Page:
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Public News Service: Photographers Aim to Preserve Parts of Lake Michigan

CHICAGO – An art exhibit opening today in Chicago is focused on capturing the beauty of an ecologically sensitive area on Lake Michigan.

Brad Klein, senior attorney with the Environmental Law and Policy Center, said the center is showcasing the photos of three artists to help bring attention to a section of land near the Saugatuck Dunes in Michigan. A real-estate developer is considering some of that land for residential properties.

“If you allow this kind of development in such a critical area,” he said, “you really threaten to kind of kill the goose that laid the golden egg.”

Klein said the local economy in Saugatuck relies in part on the natural beauty of the dunes to draw in tourists, and that the real-estate development could put that at risk. The photos, featuring natural scenes of the dunes, will be on display at the Environmental Law and Policy Center in downtown Chicago.

Klein said the Great Lakes are a treasure for the area and all Midwesterners should feel a common pull to protect the areas around them.

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MLive: Why Michigan won’t shut down Mackinac straits oil pipeline

STRAITS OF MACKINAC — Shepler’s Mackinac Island Ferry service boats run on oil and they’ve done so for more than 70 years. But they won’t run at all if tourism dries up because the island is engulfed in an oil spill.

That risk has led Chris Shepler, owner of the popular ferry business, to publicly call for a shutdown, or decommissioning, of the Enbridge Inc. twin Line 5 oil pipelines that traverse the straits’ bottom just west of the Mackinac Bridge.

“We’ve got to err on the side of caution,” said Shepler. “Nothing lasts forever.”

That shutdown argument is gaining steam. Calls for either decommissioning, replacing or regulating the controversial Line 5 pipeline segment under the straits have grown more frequent since environmental groups began raising fears a few years ago about an ecological and economic disaster if the 62-year-old line were to a rupture oil into Lake Michigan and Lake Huron.

Legislators have aimed bills at the pipeline. Mayors have written the governor. Freshwater advocates have coalesced around the issue and activists have staged protests and disruptions. The latest occurred last week in Lansing, where a group gathered on the Capitol steps to call for an immediate shutdown of the pipeline, which they consider an unacceptable threat to the Great Lakes.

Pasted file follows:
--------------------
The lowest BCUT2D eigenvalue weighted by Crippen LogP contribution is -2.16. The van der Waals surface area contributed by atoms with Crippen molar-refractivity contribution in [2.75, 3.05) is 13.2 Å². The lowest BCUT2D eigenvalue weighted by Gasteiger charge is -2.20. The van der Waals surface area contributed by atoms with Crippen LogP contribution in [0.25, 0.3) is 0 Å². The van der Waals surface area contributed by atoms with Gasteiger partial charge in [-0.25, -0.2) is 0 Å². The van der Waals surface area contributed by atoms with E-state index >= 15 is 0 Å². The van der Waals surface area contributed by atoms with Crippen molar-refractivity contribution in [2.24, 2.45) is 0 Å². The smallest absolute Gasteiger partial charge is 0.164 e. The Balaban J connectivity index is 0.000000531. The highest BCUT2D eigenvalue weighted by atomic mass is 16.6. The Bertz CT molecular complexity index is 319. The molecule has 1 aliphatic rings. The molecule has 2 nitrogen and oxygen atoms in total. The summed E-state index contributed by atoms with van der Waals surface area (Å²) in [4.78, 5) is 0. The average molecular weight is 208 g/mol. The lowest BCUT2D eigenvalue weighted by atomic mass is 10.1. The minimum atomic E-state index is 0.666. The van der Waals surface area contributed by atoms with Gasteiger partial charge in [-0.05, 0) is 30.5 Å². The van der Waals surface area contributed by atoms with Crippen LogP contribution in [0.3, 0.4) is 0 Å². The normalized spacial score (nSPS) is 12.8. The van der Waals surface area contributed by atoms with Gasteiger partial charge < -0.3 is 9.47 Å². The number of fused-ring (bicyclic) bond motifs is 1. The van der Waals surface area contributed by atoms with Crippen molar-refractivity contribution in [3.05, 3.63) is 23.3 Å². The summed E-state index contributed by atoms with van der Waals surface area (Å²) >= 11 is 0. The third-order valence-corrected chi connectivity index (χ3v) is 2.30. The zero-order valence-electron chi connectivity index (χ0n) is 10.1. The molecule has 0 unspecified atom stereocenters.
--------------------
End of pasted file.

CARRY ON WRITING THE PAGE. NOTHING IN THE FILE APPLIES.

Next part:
But state officials recently stopped short of recommending it be shuttered after a yearlong inquiry in a report issued July 14, even though Michigan Attorney General Bill Schuette, who co-chaired the effort, said Line 5’s “days are numbered” and the state would probably not allow its construction were that approval sought today.

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Press Release: Environmental Law & Policy Center Commends President Obama, U.S. EPA on Final Clean Power Plan

For Immediate Release

August 3, 2015

Environmental Law & Policy Center Commends
President Obama, U.S. EPA on Final Clean Power Plan;
Will Partner With Regional Leaders for Smart Implementation

Executive Director, Environmental Law & Policy Center

“The Clean Power Plan is our nation’s strongest step forward to reduce carbon pollution by accelerating clean solar energy and wind power solutions. Solving our climate change problems is the moral, economic, policy and political challenge of our generation. The Plan’s clean energy development solutions will create Midwest jobs, improve global public health and protect our Great Lakes ecosystem.”

“The Clean Power Plan gives states flexibility for implementation strategies that maximize the benefits of both cutting carbon pollution and growing the clean energy economy. The Environmental Law & Policy Center’s experts on the ground will work with the Midwest’s local stakeholders on plans that will deploy clean technologies to hold down utility bills, create jobs and improve environmental quality.”

“For Midwest manufacturing centers, today’s news is a signal to advance the clean renewable energy and energy efficiency supply chain businesses producing modern equipment. For the Midwest’s rural areas, today’s news is a signal that wind power development will keep growing and provide a new income stream for farmers, spur rural economic development and improve the environment for everyone. For cities like Chicago, Cleveland, Des Moines, Detroit, Indianapolis and Minneapolis, today’s news means a new era of solar panels on rooftops and more energy efficiency buildings that can better energize our urban communities.

“It’s time for the Midwest’s Congressional Delegation and Governors to step up and seize this opportunity to modernize our aging energy system and gain the benefits of growing the new clean energy economy. Let’s end the political squabbling and move forward with smart climate change solutions that are good for many Midwestern businesses and good for our environment.”


Courthouse News Service: Thirty-one States Fight Clean Water Rule

(CN) – Attorneys general from 31 states asked the Environmental Protection Agency and Army Corps of Engineers to delay implementation of a Clean Water Act rule for at least 9 nine months for judicial review.
The rule defines “Waters of the United States” under the Clean Water Act. The states claim it asserts federal jurisdiction over streams, wetlands and other water bodies previously considered to be under state jurisdiction.
The EPA cited the need for clean drinking water and clean water as an economic driver as the impetus for its new rule, and Supreme Court rulings in 2001 and 2006 in which justices disagreed about which waters were covered by the Act.
“About 117 million Americans – one in three people – get drinking water from streams that lacked clear protection before the Clean Water Rule,” the EPA said in a May 27 statement about the new rule. “The health of our rivers, lakes, bays, and coastal waters are impacted by the streams and wetlands where they begin.”